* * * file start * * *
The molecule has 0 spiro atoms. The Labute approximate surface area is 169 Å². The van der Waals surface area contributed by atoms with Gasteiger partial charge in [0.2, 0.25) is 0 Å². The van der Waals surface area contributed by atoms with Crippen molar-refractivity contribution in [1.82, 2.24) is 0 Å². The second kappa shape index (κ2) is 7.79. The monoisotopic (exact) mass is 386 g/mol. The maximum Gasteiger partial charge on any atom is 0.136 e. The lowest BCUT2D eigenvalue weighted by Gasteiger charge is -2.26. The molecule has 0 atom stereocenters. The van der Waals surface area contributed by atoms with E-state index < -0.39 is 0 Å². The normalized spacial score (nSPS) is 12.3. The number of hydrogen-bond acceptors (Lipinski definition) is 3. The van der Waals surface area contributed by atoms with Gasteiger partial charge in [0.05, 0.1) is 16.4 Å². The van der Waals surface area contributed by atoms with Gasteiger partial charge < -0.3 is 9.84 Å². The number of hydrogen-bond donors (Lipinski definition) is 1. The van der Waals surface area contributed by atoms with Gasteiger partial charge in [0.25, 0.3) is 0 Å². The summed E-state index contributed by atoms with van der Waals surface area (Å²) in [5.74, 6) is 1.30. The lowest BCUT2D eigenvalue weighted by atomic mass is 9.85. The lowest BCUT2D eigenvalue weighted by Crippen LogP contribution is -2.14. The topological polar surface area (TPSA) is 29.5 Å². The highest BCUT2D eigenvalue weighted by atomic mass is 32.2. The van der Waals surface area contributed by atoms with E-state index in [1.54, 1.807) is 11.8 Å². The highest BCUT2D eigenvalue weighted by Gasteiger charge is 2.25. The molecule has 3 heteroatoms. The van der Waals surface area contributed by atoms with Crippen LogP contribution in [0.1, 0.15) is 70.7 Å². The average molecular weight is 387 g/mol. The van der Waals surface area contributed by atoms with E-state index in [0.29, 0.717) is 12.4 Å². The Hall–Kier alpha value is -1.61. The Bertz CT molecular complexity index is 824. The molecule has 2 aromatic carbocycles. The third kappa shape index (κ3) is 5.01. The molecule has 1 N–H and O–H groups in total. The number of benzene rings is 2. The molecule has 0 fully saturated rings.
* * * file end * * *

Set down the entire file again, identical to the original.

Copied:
The molecule has 0 spiro atoms. The Labute approximate surface area is 169 Å². The van der Waals surface area contributed by atoms with Gasteiger partial charge in [0.2, 0.25) is 0 Å². The van der Waals surface area contributed by atoms with Crippen molar-refractivity contribution in [1.82, 2.24) is 0 Å². The second kappa shape index (κ2) is 7.79. The monoisotopic (exact) mass is 386 g/mol. The maximum Gasteiger partial charge on any atom is 0.136 e. The lowest BCUT2D eigenvalue weighted by Gasteiger charge is -2.26. The molecule has 0 atom stereocenters. The van der Waals surface area contributed by atoms with E-state index < -0.39 is 0 Å². The normalized spacial score (nSPS) is 12.3. The number of hydrogen-bond acceptors (Lipinski definition) is 3. The van der Waals surface area contributed by atoms with Gasteiger partial charge in [0.05, 0.1) is 16.4 Å². The van der Waals surface area contributed by atoms with Gasteiger partial charge < -0.3 is 9.84 Å². The number of hydrogen-bond donors (Lipinski definition) is 1. The van der Waals surface area contributed by atoms with Gasteiger partial charge in [0.25, 0.3) is 0 Å². The summed E-state index contributed by atoms with van der Waals surface area (Å²) in [5.74, 6) is 1.30. The lowest BCUT2D eigenvalue weighted by atomic mass is 9.85. The lowest BCUT2D eigenvalue weighted by Crippen LogP contribution is -2.14. The topological polar surface area (TPSA) is 29.5 Å². The highest BCUT2D eigenvalue weighted by atomic mass is 32.2. The van der Waals surface area contributed by atoms with E-state index in [1.54, 1.807) is 11.8 Å². The highest BCUT2D eigenvalue weighted by Gasteiger charge is 2.25. The molecule has 3 heteroatoms. The van der Waals surface area contributed by atoms with Crippen LogP contribution in [0.1, 0.15) is 70.7 Å². The average molecular weight is 387 g/mol. The van der Waals surface area contributed by atoms with E-state index in [0.29, 0.717) is 12.4 Å². The Hall–Kier alpha value is -1.61. The Bertz CT molecular complexity index is 824. The molecule has 2 aromatic carbocycles. The third kappa shape index (κ3) is 5.01. The molecule has 1 N–H and O–H groups in total. The number of benzene rings is 2. The molecule has 0 fully saturated rings.